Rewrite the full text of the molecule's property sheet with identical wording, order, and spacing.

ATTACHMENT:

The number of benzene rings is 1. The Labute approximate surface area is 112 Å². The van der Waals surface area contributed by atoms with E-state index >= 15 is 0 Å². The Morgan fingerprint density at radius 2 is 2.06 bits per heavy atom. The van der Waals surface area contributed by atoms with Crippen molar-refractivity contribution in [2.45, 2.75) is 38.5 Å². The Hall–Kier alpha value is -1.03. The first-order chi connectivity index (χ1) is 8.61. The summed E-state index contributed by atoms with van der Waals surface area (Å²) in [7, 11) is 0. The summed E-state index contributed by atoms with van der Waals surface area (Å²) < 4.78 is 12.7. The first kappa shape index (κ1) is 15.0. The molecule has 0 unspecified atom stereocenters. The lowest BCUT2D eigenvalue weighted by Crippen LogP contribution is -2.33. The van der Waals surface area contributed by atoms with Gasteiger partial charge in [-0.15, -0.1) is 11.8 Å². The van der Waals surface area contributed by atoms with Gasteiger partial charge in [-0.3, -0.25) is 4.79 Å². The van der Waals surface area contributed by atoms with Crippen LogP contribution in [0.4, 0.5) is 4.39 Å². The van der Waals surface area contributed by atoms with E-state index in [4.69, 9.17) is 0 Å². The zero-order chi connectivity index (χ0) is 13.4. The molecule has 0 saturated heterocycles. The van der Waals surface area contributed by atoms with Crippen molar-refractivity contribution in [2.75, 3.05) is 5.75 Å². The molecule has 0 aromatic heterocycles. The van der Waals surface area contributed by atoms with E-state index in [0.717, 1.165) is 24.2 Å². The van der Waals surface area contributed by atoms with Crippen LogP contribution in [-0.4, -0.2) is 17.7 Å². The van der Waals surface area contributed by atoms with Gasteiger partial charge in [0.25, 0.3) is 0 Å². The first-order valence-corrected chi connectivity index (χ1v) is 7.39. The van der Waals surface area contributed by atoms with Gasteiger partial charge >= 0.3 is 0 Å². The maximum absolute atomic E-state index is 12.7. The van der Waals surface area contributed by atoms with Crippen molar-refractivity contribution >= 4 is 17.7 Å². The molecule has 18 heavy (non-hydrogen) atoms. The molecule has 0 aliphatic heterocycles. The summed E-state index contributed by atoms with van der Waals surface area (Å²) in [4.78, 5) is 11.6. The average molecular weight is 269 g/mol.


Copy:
The number of benzene rings is 1. The Labute approximate surface area is 112 Å². The van der Waals surface area contributed by atoms with E-state index >= 15 is 0 Å². The Morgan fingerprint density at radius 2 is 2.06 bits per heavy atom. The van der Waals surface area contributed by atoms with Crippen molar-refractivity contribution in [2.45, 2.75) is 38.5 Å². The Hall–Kier alpha value is -1.03. The first-order chi connectivity index (χ1) is 8.61. The summed E-state index contributed by atoms with van der Waals surface area (Å²) in [7, 11) is 0. The summed E-state index contributed by atoms with van der Waals surface area (Å²) < 4.78 is 12.7. The first kappa shape index (κ1) is 15.0. The molecule has 0 unspecified atom stereocenters. The lowest BCUT2D eigenvalue weighted by Crippen LogP contribution is -2.33. The van der Waals surface area contributed by atoms with Gasteiger partial charge in [-0.15, -0.1) is 11.8 Å². The van der Waals surface area contributed by atoms with Gasteiger partial charge in [-0.3, -0.25) is 4.79 Å². The van der Waals surface area contributed by atoms with Crippen LogP contribution in [0.4, 0.5) is 4.39 Å². The van der Waals surface area contributed by atoms with E-state index in [4.69, 9.17) is 0 Å². The zero-order chi connectivity index (χ0) is 13.4. The molecule has 0 saturated heterocycles. The van der Waals surface area contributed by atoms with Crippen molar-refractivity contribution in [2.75, 3.05) is 5.75 Å². The molecule has 0 aromatic heterocycles. The van der Waals surface area contributed by atoms with E-state index in [0.717, 1.165) is 24.2 Å². The van der Waals surface area contributed by atoms with Crippen LogP contribution in [-0.4, -0.2) is 17.7 Å². The van der Waals surface area contributed by atoms with Gasteiger partial charge in [0.25, 0.3) is 0 Å². The first-order valence-corrected chi connectivity index (χ1v) is 7.39. The van der Waals surface area contributed by atoms with Gasteiger partial charge >= 0.3 is 0 Å². The maximum absolute atomic E-state index is 12.7. The van der Waals surface area contributed by atoms with Crippen molar-refractivity contribution >= 4 is 17.7 Å². The molecule has 18 heavy (non-hydrogen) atoms. The molecule has 0 aliphatic heterocycles. The summed E-state index contributed by atoms with van der Waals surface area (Å²) in [4.78, 5) is 11.6. The average molecular weight is 269 g/mol.